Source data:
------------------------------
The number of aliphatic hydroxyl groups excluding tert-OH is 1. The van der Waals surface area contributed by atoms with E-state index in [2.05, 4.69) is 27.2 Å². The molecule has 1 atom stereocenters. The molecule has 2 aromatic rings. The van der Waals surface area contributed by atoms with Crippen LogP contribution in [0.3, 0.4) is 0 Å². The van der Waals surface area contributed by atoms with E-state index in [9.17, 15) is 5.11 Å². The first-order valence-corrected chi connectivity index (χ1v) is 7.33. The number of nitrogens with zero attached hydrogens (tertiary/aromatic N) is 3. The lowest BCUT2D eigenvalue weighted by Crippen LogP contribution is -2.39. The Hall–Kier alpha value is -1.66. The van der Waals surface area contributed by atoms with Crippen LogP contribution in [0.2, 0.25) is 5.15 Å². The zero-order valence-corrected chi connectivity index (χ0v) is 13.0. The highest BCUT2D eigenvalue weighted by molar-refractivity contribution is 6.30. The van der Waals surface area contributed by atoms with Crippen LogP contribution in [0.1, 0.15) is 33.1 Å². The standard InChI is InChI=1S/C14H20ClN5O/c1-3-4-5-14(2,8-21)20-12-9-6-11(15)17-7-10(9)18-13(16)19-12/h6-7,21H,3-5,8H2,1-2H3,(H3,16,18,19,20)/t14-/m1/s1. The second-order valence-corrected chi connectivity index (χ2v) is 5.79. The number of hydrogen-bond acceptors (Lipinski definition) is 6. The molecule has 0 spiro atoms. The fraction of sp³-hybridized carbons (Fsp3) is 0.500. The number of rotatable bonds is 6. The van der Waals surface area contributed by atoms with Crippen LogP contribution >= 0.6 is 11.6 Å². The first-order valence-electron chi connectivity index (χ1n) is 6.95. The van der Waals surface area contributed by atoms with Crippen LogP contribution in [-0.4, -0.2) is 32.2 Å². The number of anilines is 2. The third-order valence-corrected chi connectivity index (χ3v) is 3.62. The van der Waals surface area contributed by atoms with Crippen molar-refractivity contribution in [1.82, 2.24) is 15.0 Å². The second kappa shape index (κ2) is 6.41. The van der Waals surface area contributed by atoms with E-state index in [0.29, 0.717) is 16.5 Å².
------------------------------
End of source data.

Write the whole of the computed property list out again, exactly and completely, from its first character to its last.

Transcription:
The number of aliphatic hydroxyl groups excluding tert-OH is 1. The van der Waals surface area contributed by atoms with E-state index in [2.05, 4.69) is 27.2 Å². The molecule has 1 atom stereocenters. The molecule has 2 aromatic rings. The van der Waals surface area contributed by atoms with Crippen LogP contribution in [0.3, 0.4) is 0 Å². The van der Waals surface area contributed by atoms with E-state index in [9.17, 15) is 5.11 Å². The first-order valence-corrected chi connectivity index (χ1v) is 7.33. The number of nitrogens with zero attached hydrogens (tertiary/aromatic N) is 3. The lowest BCUT2D eigenvalue weighted by Crippen LogP contribution is -2.39. The Hall–Kier alpha value is -1.66. The van der Waals surface area contributed by atoms with Crippen LogP contribution in [0.2, 0.25) is 5.15 Å². The zero-order valence-corrected chi connectivity index (χ0v) is 13.0. The highest BCUT2D eigenvalue weighted by molar-refractivity contribution is 6.30. The van der Waals surface area contributed by atoms with Crippen LogP contribution in [0.1, 0.15) is 33.1 Å². The standard InChI is InChI=1S/C14H20ClN5O/c1-3-4-5-14(2,8-21)20-12-9-6-11(15)17-7-10(9)18-13(16)19-12/h6-7,21H,3-5,8H2,1-2H3,(H3,16,18,19,20)/t14-/m1/s1. The second-order valence-corrected chi connectivity index (χ2v) is 5.79. The number of hydrogen-bond acceptors (Lipinski definition) is 6. The molecule has 0 spiro atoms. The fraction of sp³-hybridized carbons (Fsp3) is 0.500. The number of rotatable bonds is 6. The van der Waals surface area contributed by atoms with Crippen LogP contribution >= 0.6 is 11.6 Å². The first-order valence-electron chi connectivity index (χ1n) is 6.95. The van der Waals surface area contributed by atoms with Crippen LogP contribution in [-0.4, -0.2) is 32.2 Å². The number of anilines is 2. The third-order valence-corrected chi connectivity index (χ3v) is 3.62. The van der Waals surface area contributed by atoms with Crippen molar-refractivity contribution in [1.82, 2.24) is 15.0 Å². The second kappa shape index (κ2) is 6.41. The van der Waals surface area contributed by atoms with E-state index in [0.29, 0.717) is 16.5 Å².